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A California appellate court upheld the dismissal of a libel suit brought by the head of a small startup tech company against the Internet blogging company Gawker Media.
The California Court of Appeal in San Francisco (1st Dist.) affirmed a Superior Court’s ruling granting Gawker’s special motion to strike Redmond’s defamation suit under the state’s anti-strategic lawsuit against public participation (“SLAPP”) statute. This law, first enacted in 1992, aims to prevent the chilling effects on speech caused by suits intending to censor, intimidate or silence critics.
The appellate court’s opinion stems from a Jan. 13, 2011 commentary published on one of Gawker’s technology weblogs, Gizmodo, concerning Scott Redmond, CEO of Peep Wireless Telephony Company. The article, entitled “Smoke & Mirrors: The Greatest Scam in Tech,” criticized Redmond and questioned several of his past business pursuits.
In affirming the state trial court’s decision, the California appellate court concluded that the Gizmodo blog item constituted speech on a matter of public concern that fell within the scope of the state’s anti-SLAPP statute. Associate Justice Sandra Lynn Margulies specifically noted in her opinion Redmond’s efforts at seeking publicity for his Peep venture through company press releases, availability for press interviews and efforts to promote his ideas through Internet media.
“He cannot now plausibly maintain there was no public interest in whether the claims were credible,” Margulies wrote. She went on to conclude that the blog posting, considered in context -- with its casual tone, numerous links to source material forming the basis for their piece and “qualifying language” -- “constituted protected opinion and cannot provide the basis for a successful libel suit.”
Rachel Matteo-Boehm, Gawker's attorney, said the appellate court's decision makes clear that the protection state courts give to opinions extend beyond just the printed page.
"The Internet provides that opportunity (for writers) to convey one's opinion outside the four corners of the printed page," she said. "Now they have an unlimited space to provide information that lets readers reach their own conclusion."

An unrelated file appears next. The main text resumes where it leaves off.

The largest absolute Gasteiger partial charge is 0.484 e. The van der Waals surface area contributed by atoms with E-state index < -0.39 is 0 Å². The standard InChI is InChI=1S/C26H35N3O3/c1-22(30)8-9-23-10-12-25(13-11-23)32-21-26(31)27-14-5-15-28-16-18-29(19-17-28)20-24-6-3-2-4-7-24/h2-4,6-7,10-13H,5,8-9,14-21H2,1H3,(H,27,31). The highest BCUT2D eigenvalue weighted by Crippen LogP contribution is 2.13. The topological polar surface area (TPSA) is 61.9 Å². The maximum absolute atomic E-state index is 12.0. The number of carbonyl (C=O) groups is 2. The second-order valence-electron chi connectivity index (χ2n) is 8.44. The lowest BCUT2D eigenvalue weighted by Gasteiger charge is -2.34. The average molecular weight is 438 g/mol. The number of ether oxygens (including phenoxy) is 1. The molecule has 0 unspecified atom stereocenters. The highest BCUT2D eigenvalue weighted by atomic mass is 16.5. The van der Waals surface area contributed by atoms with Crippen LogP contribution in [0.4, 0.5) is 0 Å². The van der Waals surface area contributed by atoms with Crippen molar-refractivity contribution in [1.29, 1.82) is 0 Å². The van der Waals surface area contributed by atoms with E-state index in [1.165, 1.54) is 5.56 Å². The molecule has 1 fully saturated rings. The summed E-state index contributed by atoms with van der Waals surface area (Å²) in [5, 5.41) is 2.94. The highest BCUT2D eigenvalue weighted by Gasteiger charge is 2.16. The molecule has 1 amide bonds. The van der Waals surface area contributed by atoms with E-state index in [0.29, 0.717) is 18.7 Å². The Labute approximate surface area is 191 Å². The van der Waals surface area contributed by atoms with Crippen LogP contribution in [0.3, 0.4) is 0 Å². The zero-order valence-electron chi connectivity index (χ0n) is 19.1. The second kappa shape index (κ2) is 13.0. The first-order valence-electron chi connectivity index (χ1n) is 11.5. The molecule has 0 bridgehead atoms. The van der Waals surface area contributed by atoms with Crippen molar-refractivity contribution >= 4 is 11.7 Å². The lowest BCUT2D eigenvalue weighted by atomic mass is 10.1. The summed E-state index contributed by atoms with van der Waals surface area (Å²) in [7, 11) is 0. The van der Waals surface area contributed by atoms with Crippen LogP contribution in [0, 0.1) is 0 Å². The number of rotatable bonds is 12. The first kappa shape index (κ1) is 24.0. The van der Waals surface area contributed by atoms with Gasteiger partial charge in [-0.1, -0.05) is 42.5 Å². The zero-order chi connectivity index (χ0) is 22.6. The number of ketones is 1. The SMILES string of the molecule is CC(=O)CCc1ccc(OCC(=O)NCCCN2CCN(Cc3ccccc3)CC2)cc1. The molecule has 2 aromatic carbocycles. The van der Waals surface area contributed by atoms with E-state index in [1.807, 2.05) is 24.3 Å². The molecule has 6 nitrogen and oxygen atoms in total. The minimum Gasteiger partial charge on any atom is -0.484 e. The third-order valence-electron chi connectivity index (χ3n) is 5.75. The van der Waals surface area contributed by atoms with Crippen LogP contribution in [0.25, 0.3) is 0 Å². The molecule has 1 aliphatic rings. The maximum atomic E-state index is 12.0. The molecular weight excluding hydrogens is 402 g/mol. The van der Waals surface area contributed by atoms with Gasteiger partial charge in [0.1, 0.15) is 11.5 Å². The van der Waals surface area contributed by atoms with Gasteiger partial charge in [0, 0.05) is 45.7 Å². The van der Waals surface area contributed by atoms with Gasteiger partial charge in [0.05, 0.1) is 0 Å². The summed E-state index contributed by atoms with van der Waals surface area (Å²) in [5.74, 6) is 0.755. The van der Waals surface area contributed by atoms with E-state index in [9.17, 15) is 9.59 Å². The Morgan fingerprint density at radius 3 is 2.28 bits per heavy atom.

In the Gizmodo article, authors John Herrman and Adrian Covert questioned the feasibility of Redmond’s product claims and provide several links throughout their piece to Redmond’s various websites and online video clips promoting his products.
“Peep Wireless is just the latest in a string of seemingly failed tech startups that spans back about two decades, all conceived, helmed and seemingly driven into the ground by one man: Scott Redmond,” Herrman and Covert wrote. “We‘ve done a bit of digging into the Peep CEO’s past projects, and they don’t give us much faith in his current endeavor, to say the least.”
After publication, Redmond contacted Gizmodo to complain about the blog, according to the appellate court opinion, and provided an e-mail response to many of the assertions in the piece which was later posted on Gizmodo’s Web site. Redmond filed suit after Gizmodo editors declined his subsequent request to remove both the original piece and his e-mail from the website.
In arguing for dismissal of Redmond’s libel suit, Gawker argued that: the article was protected speech in connection with a public issue; the statements were opinions that could not support a libel action; and Redmond was a limited-purpose public figure who could not prove Gizmodo published the blog piece about Redmond with “actual malice.”
Redmond, who represented himself in the civil suit, said he couldn’t comment on the appellate court’s decision because he hadn’t yet read the opinion.
Related Reporters Committee resources:
· Dig.J.Leg.Gd.: Defining "actual malice"
· SLAPP Stick: Fighting frivolous lawsuits against journalists: California